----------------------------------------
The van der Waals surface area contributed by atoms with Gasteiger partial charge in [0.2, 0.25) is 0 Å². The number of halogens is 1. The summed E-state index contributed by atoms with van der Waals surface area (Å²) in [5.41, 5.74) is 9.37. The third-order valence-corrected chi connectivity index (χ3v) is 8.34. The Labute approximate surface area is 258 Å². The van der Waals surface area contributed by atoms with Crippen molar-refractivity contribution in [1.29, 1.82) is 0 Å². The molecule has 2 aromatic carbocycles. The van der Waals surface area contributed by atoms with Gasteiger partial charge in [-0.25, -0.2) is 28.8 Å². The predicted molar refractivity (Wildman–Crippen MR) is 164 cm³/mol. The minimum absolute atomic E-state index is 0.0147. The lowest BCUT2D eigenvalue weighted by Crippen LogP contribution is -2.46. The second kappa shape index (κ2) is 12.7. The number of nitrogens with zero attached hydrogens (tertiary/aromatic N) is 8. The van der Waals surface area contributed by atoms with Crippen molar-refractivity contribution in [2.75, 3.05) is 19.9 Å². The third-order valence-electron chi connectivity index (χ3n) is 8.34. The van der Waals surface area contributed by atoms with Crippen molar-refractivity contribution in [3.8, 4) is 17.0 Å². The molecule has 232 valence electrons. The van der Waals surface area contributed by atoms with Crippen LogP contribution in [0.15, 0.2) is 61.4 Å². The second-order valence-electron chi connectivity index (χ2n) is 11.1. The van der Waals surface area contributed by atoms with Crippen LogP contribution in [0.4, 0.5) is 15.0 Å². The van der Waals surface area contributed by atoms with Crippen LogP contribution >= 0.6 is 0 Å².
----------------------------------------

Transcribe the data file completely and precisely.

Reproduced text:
The van der Waals surface area contributed by atoms with Gasteiger partial charge in [0.2, 0.25) is 0 Å². The number of halogens is 1. The summed E-state index contributed by atoms with van der Waals surface area (Å²) in [5.41, 5.74) is 9.37. The third-order valence-corrected chi connectivity index (χ3v) is 8.34. The Labute approximate surface area is 258 Å². The van der Waals surface area contributed by atoms with Crippen molar-refractivity contribution in [1.29, 1.82) is 0 Å². The molecule has 2 aromatic carbocycles. The van der Waals surface area contributed by atoms with Gasteiger partial charge in [-0.25, -0.2) is 28.8 Å². The predicted molar refractivity (Wildman–Crippen MR) is 164 cm³/mol. The minimum absolute atomic E-state index is 0.0147. The lowest BCUT2D eigenvalue weighted by Crippen LogP contribution is -2.46. The second kappa shape index (κ2) is 12.7. The number of nitrogens with zero attached hydrogens (tertiary/aromatic N) is 8. The van der Waals surface area contributed by atoms with Crippen molar-refractivity contribution in [2.75, 3.05) is 19.9 Å². The third-order valence-electron chi connectivity index (χ3n) is 8.34. The van der Waals surface area contributed by atoms with Crippen molar-refractivity contribution in [3.8, 4) is 17.0 Å². The molecule has 232 valence electrons. The van der Waals surface area contributed by atoms with Crippen LogP contribution in [0.15, 0.2) is 61.4 Å². The second-order valence-electron chi connectivity index (χ2n) is 11.1. The van der Waals surface area contributed by atoms with Crippen LogP contribution in [0.4, 0.5) is 15.0 Å². The van der Waals surface area contributed by atoms with Crippen LogP contribution >= 0.6 is 0 Å².